Indigenous Community member from Nepal receives prestigious Jeonju Award

(Left)Barahi Guthi members working on the chariot making. / (Right)Mr. Dil Kumari Barahi inspecting woodwork in Chariot. © Monalisa Maharjan

Mr. Dil Kumar Barahi from Nepal was one of the finalists of the Jeonju International Awards for Promoting Intangible Cultural Heritage 2021. Mr. Barahi, leader of traditional association (Guthi) is responsible for the woodwork of the chariot of deity Karunamaya from the time unknown. This year due to pandemic the award ceremony was held online on 7th October.

The chariot procession of Karunamaya is the major event of Patan city (also known as Lalitpur) but it is equally important for the whole population of Nepal. The God Karunamaya is worshipped as Alakitshwara by Buddhists and Rato Machindranath by Hindus. Locally people call the deity Bungadhyo as the deity reside half of the year in the village known as Bunga.

Karunamaya is known as god of compassion and rain, which is believed to bring rain needed to plant paddy in Kathmandu Valley. Before the deity goes back to Bunga, it goes around the ancient city of Patan in more than 32 feet long wooden chariot. The chariot is decorated by silver, bronze motifs, and many even plated gold has giant four wheels, long wooden log with huge glided Bhairav mask at the front. Huge mass of people pull the chariot with the help of rope and thousands participates as spectators.

The chariot of Karunamaya is made every year before the start of the procession and dismantled after the procession ends. Barahi Da Guthi is responsible for the woodwork of the chariot and the naya (leader) of that Guthi Mr. Dil Kumar have many responsibilities year around. Some of his work are as: to make sure all the rituals takes place check the status the reusable wood for the chariot and make estimates of new requirements. Most of the woods in the chariot are reused in normal years but the whole chariot is made from new wood every twelve year except glided parts.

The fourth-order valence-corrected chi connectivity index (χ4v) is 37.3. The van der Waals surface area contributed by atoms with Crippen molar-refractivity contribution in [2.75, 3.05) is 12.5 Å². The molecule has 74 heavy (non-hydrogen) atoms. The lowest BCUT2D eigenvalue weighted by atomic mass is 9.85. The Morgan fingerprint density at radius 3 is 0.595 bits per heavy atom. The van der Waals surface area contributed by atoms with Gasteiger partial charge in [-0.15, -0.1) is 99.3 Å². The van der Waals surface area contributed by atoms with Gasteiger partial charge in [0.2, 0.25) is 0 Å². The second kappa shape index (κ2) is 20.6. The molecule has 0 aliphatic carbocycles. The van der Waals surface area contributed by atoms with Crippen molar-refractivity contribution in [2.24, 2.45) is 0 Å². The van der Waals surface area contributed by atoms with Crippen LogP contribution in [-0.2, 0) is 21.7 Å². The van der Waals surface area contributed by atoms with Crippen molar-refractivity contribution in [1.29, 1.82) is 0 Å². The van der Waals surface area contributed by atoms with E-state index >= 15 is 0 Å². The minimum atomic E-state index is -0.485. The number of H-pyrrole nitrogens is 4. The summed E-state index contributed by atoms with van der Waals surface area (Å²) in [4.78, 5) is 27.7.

Besides closely inspecting all the wooden work of the chariot Mr. Barahi as a leader is also responsible to coordinate with various organization for wood and rituals materials. The wooden parts like wheels, glided parts of balcony, front log wooden pole (dhama) and other parts of the chariot are stored in the different localities within the city. Mr. Barahi coordinates in bringing all the parts to the place of assembling as well as checking the status of wood and fixing it. He also teaches the young Barahi boys carpentry skills of chariot while chariot is being made.

Mr. Barahi who is now 65 years old has been working in craftsmanship of chariot making since he was nine years old. He became the naya in 2002 before he was assistant naya for six years. Mr. Barahi comes from the lineage of Barahi family where the eldest member of the male family member becomes naya.

Mr. Dil Kumar Barahi with the Jeonju International Awards for Promoting Intangible Cultural Heritage plaque. © Shailesh Rajbhandari

The recognition of Mr. Barahi work as the finalist of Jeonju International Awards for Promoting Intangible Cultural Heritage 2021 for has been uplifting moment for the whole Guthi as well as different associations that participate in the rituals of the Karunamaya. The work of community members has never been recognized at this scale not even within Nepal. Many people like Mr. Barahi continue the different ICH practices as continuity to family or community lineage without any expectation in return. This type of acknowledgement will boost in the morale of the community and practitioners as well as more interest in safeguarding ICHs.

After receiving the award Mr. Barahi says, “This award is not just the reorganization of my work but my whole Guthi and many other Guthi associated with God Karunamaya”.